And what does this have to do with "What Remains?" Well, on the day before my day of forgetting things, I happened to bump into a friend on the street in Georgetown. I was crossing R Street into Montrose Park, a place I've shot so many portraits over the years that Sally Mann might want to come over and see what effect one playground can have on an individual, when my friend Alexandra Kovach pulled up and said hi. Alexandra is in charge of events at Evermay, just down the block, one of the most beautiful places one can be married in Washington. It's an old mansion in Georgetown that oozes a different kind of history than most other important landmarks in our nation's capital. Unlike, say, neighboring Dumbarton House, with its Federal era mannequins and its Society of Colonial Dames, Evermay's history is all family, all personal.

Evermay was home to the Belin family for much of the last century and their presence can be felt all over the grounds, including the final resting place of several family members. Photographs of the Belins can be seen all throughout the house, from the day in 1923 they moved in to some of the overseas conferences Mary Belin, the family matriarch, attended when she was a translator for the State Department in the 1930's. (An accomplished tennis player, she also played on center court at Wimbledon in 1938!)

Every time I photograph a wedding at Evermay I find myself staring at Belin family photos all day long. There's something about the staying power of one single image, of one fleeting moment in a family's life, that makes me marvel. It's the opposite effect of walking into a Pottery Barn and seeing all the living room setups lined with fake books and fake photos. At Evermay, all of those people in the pictures actually once called this place their home. This isn't a museum, it's a home. And without the photographs, it would just be another venue.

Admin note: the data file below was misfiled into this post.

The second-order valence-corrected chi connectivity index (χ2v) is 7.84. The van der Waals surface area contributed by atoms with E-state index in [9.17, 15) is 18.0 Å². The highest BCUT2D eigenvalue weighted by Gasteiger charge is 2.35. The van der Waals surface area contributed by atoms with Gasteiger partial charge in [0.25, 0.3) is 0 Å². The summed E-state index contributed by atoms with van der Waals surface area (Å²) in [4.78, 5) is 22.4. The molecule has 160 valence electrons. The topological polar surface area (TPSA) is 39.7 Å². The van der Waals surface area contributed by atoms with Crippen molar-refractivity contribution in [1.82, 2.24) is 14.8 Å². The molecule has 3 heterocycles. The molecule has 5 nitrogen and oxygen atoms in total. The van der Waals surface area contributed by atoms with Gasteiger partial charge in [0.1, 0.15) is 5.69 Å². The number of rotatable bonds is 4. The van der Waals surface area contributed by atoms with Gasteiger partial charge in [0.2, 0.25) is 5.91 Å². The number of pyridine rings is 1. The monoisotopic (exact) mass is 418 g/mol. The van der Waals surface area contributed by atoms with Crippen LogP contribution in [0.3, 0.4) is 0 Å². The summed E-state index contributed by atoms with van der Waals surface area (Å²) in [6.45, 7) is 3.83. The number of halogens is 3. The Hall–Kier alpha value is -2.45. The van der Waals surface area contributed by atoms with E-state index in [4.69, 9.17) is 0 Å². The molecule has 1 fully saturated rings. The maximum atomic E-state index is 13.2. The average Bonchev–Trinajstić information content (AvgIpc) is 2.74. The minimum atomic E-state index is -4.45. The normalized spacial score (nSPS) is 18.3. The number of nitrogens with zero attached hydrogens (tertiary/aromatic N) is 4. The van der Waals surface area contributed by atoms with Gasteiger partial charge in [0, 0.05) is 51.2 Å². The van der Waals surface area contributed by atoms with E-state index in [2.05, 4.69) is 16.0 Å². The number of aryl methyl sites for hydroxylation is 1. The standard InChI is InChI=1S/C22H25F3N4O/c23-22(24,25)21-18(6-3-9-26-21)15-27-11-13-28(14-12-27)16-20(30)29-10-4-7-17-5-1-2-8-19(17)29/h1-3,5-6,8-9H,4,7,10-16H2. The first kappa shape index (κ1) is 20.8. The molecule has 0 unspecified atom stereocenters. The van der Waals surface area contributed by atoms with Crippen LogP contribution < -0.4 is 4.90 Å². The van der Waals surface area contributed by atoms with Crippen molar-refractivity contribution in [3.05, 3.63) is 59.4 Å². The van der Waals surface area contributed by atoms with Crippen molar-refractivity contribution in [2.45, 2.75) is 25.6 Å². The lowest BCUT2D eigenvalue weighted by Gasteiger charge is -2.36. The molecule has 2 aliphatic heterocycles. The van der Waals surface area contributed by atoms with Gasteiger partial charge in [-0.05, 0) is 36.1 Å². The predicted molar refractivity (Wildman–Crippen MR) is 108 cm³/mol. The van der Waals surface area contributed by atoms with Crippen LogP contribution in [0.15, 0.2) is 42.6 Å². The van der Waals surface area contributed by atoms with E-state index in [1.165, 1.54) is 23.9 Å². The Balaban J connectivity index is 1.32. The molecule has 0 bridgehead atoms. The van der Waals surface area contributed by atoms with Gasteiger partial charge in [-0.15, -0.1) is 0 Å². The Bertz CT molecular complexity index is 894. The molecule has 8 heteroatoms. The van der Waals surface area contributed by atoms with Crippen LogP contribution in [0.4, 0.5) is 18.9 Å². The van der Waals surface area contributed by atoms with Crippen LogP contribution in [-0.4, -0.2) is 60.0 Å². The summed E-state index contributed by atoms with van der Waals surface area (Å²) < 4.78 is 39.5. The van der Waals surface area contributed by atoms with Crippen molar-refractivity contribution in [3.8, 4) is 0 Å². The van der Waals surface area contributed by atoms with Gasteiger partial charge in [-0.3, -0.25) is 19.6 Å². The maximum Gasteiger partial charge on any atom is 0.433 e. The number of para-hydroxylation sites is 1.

And so the day after my day of forgetting meaningful things, I Googled Alexandra Kovach to get her number at Evermay and follow up on our chance. But Google gave me something other than a phone number.

The first thing it listed was a story written in the Washington Post by one Alexandra Kovach, titled, "What Fire Couldn't Destroy." Intrigued, I began reading. Dated October 27, just a couple weeks ago, when fires were ravaging Southern California, the story is a first-hand account of the effects another terrible fire, the Oakland Hills wildfire of 1991, had on a little girl. Kovach writes:

I still visualize our house on Vicente Road. I have dreams that take place there. I can still feel the lace on my mother's wedding veil, which my sisters and I would sneak out of its box when we were little girls with big ideas. Or the texture of my parents' bedspread, as we read "The Wind in the Willows," leaving my dreams filled with visions of Mr. Toad floating down the river, night after night. And that giant box where my mother would proudly store the artistic treasures we brought home from school. I would love to see now, or to show my children one day, how I drew the sun when I was 5.

Before I could even finish I picked up the phone and called Alexandra.

"Hey, funny bumping into you on the street yesterday. Um, I was trying to find your number and I Googled you and found this beautiful and sad story about the Okaland Hills fire of 1991. Is that you??" (I mean, how many Alexandra Kovach's can there be, right?)

"I did write that," she said.

"Um, you won't believe this, but I was there that day," I said. "I covered the Oakland Hills fire. I was up from Los Angeles for the Cal football game. I've never seen anything like that. There were only chimneys left as far as the eye could see."

Just another coincidence in my life. Here is someone I know writing movingly about a fire that took her childhood home away in a flash--and with it all her toys and books and photographs--and it turns out I was in the very same place those sixteen years ago, looking at the same devastation, though from a very different perspective. 3,000 homes were burned that day in 1991 and now I felt odd, hoping that Alexandra's house wasn't one of the ones I photographed.